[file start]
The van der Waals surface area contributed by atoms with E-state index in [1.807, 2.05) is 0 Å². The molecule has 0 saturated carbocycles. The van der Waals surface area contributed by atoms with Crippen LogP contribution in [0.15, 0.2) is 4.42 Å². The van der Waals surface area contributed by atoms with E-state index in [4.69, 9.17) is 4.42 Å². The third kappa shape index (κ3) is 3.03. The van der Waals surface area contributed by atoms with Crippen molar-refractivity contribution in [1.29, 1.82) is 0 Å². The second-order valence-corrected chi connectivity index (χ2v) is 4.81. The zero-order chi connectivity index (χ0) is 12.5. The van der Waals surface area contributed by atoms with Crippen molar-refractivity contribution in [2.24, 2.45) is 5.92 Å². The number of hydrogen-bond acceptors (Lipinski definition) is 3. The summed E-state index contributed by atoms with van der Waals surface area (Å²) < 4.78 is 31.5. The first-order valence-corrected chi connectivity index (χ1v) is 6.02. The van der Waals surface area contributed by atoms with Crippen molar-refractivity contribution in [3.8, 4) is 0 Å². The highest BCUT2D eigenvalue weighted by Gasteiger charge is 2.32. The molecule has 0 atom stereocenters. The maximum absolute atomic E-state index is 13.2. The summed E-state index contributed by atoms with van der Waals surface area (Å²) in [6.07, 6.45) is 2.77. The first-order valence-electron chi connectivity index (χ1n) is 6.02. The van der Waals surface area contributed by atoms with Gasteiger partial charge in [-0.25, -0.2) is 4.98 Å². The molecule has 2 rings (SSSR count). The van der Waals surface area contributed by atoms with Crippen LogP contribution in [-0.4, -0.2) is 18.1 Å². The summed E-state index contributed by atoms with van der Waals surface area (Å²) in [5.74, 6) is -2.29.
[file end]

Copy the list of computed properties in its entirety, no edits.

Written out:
The van der Waals surface area contributed by atoms with E-state index in [1.807, 2.05) is 0 Å². The molecule has 0 saturated carbocycles. The van der Waals surface area contributed by atoms with Crippen LogP contribution in [0.15, 0.2) is 4.42 Å². The van der Waals surface area contributed by atoms with E-state index in [4.69, 9.17) is 4.42 Å². The third kappa shape index (κ3) is 3.03. The van der Waals surface area contributed by atoms with Crippen molar-refractivity contribution in [1.29, 1.82) is 0 Å². The second-order valence-corrected chi connectivity index (χ2v) is 4.81. The zero-order chi connectivity index (χ0) is 12.5. The van der Waals surface area contributed by atoms with Crippen molar-refractivity contribution in [2.24, 2.45) is 5.92 Å². The number of hydrogen-bond acceptors (Lipinski definition) is 3. The summed E-state index contributed by atoms with van der Waals surface area (Å²) < 4.78 is 31.5. The first-order valence-corrected chi connectivity index (χ1v) is 6.02. The van der Waals surface area contributed by atoms with Crippen molar-refractivity contribution in [3.8, 4) is 0 Å². The highest BCUT2D eigenvalue weighted by Gasteiger charge is 2.32. The molecule has 0 atom stereocenters. The maximum absolute atomic E-state index is 13.2. The summed E-state index contributed by atoms with van der Waals surface area (Å²) in [6.07, 6.45) is 2.77. The first-order valence-electron chi connectivity index (χ1n) is 6.02. The van der Waals surface area contributed by atoms with Gasteiger partial charge in [-0.25, -0.2) is 4.98 Å². The molecule has 2 rings (SSSR count). The van der Waals surface area contributed by atoms with Crippen LogP contribution in [-0.4, -0.2) is 18.1 Å². The summed E-state index contributed by atoms with van der Waals surface area (Å²) in [5.74, 6) is -2.29.